In Satyajit Ray’s short story, “ The Sahara Mystery”, the character of Professor Hektor Demetrius doesn’t conform to the archetypal portrayal of scientists in science fiction.
The protagonist was an erudite Greek biologist famed for his research in ancient medicine. The picturesque setting of his house in Iraklion is an aesthetic ideal introduced in the story. Despite being from an occidental cultural background, he was filled with veneration for Eastern traditional medicine. His thirst for knowledge was attested by letters written to Professor Shonku in flowing penmanship appreciating the latter’s research. He also had a keen interest in language and archaeology. He was intensively studying ancient Aegean language - Linear A.
In the pursuit of science, he apparently did dismiss ethical concerns. He would visit ancient Cretan cities to archive stone inscriptions to satisfy his academic interest. As per institutionalized law, usurpation of ancient intellectual property is illicit. There is an ambiguity regarding his moral and intellectual integrity. He had allegedly killed innocent beings and seemingly had no scruples about his actions. His character makes readers wonder if moral valance of such actions can be justified in the name of science.
While studying the philological evidence gathered from Knossos, he stumbled upon an inexplicable formula that would induce cosmic power into human and cause gigantic growth. A man of science is portrayed as a staunch believer in the mystical power and divinity - He had the courage of his conviction to proceed with the questionable experiment.
Being narcissistic, he believed that the purported effects outlined in gypsy’s prophecies were correct. Apparently, this scientist was susceptible to the idea of nemesis - According to the archives of his diary, he is found pondering his fate and regarding his unquenchable inquisitiveness as a reason behind his suffering.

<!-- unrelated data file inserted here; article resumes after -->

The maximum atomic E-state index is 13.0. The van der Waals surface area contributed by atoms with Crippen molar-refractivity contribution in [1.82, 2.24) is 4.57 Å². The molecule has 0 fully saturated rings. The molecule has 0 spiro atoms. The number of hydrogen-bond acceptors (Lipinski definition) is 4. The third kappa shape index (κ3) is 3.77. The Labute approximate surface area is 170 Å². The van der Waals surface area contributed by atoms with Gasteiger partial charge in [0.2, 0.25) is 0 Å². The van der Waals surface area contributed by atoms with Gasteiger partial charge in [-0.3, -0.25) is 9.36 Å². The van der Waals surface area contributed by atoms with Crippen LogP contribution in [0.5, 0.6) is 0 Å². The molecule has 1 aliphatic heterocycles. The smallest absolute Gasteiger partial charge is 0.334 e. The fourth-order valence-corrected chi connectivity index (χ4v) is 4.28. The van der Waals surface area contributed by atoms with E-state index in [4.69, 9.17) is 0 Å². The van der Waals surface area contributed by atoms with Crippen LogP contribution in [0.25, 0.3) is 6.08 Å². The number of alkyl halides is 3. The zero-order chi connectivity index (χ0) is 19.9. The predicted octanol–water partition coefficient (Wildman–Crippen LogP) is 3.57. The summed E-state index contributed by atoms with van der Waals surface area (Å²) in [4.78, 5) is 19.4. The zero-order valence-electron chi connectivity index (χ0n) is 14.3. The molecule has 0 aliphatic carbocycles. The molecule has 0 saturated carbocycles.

This man with an enigmatic personality on conjecturing the potential outcomes of the drug tried maintaining secrecy about the experiment. He used an extremely primitive form of cipher - Mirror writing. Mirror writing traces an early appearance in the notes of “Vitruvian Man” by Da Vinci. It can be concluded that he was acquainted with the works of the Italian polymath of Renaissance.
He probably was aware of the demography of the Sahara. Imbued with the desire to test the full potential of the drug, he did shift from the inhabited Crete islands to the desolated subterranean regions of the Sahara. Supposedly, he had rationality to keep his experiment under wraps.
Overpowered by an insatiable scientific curiosity, he was not intimidated by the fear of death. He did proceed with undaunted courage and unmitigated enthusiasm. He was aware of the lasting ramifications of his decision but didn’t hesitate to test it upon himself. Unlike some unscrupulous scientist of Gothic literature, he didn’t exploit the miraculous formula for self-aggrandizement. Ray brings out the agathokakological nature of human by characterizing him as a scientist motivated by altruistic desire to sacrifice himself for research. His death ostensibly is a microcosm of the larger correspondence between divinity and man.